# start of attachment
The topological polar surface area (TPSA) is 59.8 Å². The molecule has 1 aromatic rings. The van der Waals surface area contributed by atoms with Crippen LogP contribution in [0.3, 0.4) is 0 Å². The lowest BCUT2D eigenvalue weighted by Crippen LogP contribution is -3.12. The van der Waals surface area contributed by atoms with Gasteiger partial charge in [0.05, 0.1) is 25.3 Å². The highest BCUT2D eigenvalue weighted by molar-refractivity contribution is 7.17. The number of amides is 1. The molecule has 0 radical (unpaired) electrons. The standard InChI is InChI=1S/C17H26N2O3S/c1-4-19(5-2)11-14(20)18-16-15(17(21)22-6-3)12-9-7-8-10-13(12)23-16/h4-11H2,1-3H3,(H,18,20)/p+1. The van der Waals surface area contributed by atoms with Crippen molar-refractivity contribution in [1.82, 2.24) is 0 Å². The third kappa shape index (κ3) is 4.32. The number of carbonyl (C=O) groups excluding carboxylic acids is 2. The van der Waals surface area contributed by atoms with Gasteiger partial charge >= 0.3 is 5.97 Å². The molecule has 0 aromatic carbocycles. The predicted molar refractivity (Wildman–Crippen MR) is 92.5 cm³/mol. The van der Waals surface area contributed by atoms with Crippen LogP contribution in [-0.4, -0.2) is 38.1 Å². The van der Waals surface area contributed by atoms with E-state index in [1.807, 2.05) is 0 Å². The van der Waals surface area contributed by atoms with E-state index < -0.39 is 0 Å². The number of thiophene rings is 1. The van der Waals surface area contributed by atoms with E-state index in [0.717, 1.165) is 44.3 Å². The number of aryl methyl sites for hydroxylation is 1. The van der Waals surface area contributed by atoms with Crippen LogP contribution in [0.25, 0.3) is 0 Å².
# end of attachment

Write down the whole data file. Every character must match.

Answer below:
The topological polar surface area (TPSA) is 59.8 Å². The molecule has 1 aromatic rings. The van der Waals surface area contributed by atoms with Crippen LogP contribution in [0.3, 0.4) is 0 Å². The lowest BCUT2D eigenvalue weighted by Crippen LogP contribution is -3.12. The van der Waals surface area contributed by atoms with Gasteiger partial charge in [0.05, 0.1) is 25.3 Å². The highest BCUT2D eigenvalue weighted by molar-refractivity contribution is 7.17. The number of amides is 1. The molecule has 0 radical (unpaired) electrons. The standard InChI is InChI=1S/C17H26N2O3S/c1-4-19(5-2)11-14(20)18-16-15(17(21)22-6-3)12-9-7-8-10-13(12)23-16/h4-11H2,1-3H3,(H,18,20)/p+1. The van der Waals surface area contributed by atoms with Crippen molar-refractivity contribution in [1.82, 2.24) is 0 Å². The third kappa shape index (κ3) is 4.32. The number of carbonyl (C=O) groups excluding carboxylic acids is 2. The van der Waals surface area contributed by atoms with Gasteiger partial charge >= 0.3 is 5.97 Å². The molecule has 0 aromatic carbocycles. The predicted molar refractivity (Wildman–Crippen MR) is 92.5 cm³/mol. The van der Waals surface area contributed by atoms with Crippen LogP contribution in [-0.4, -0.2) is 38.1 Å². The van der Waals surface area contributed by atoms with E-state index in [1.807, 2.05) is 0 Å². The van der Waals surface area contributed by atoms with E-state index < -0.39 is 0 Å². The number of thiophene rings is 1. The van der Waals surface area contributed by atoms with E-state index in [0.717, 1.165) is 44.3 Å². The number of aryl methyl sites for hydroxylation is 1. The van der Waals surface area contributed by atoms with Crippen LogP contribution in [0.25, 0.3) is 0 Å².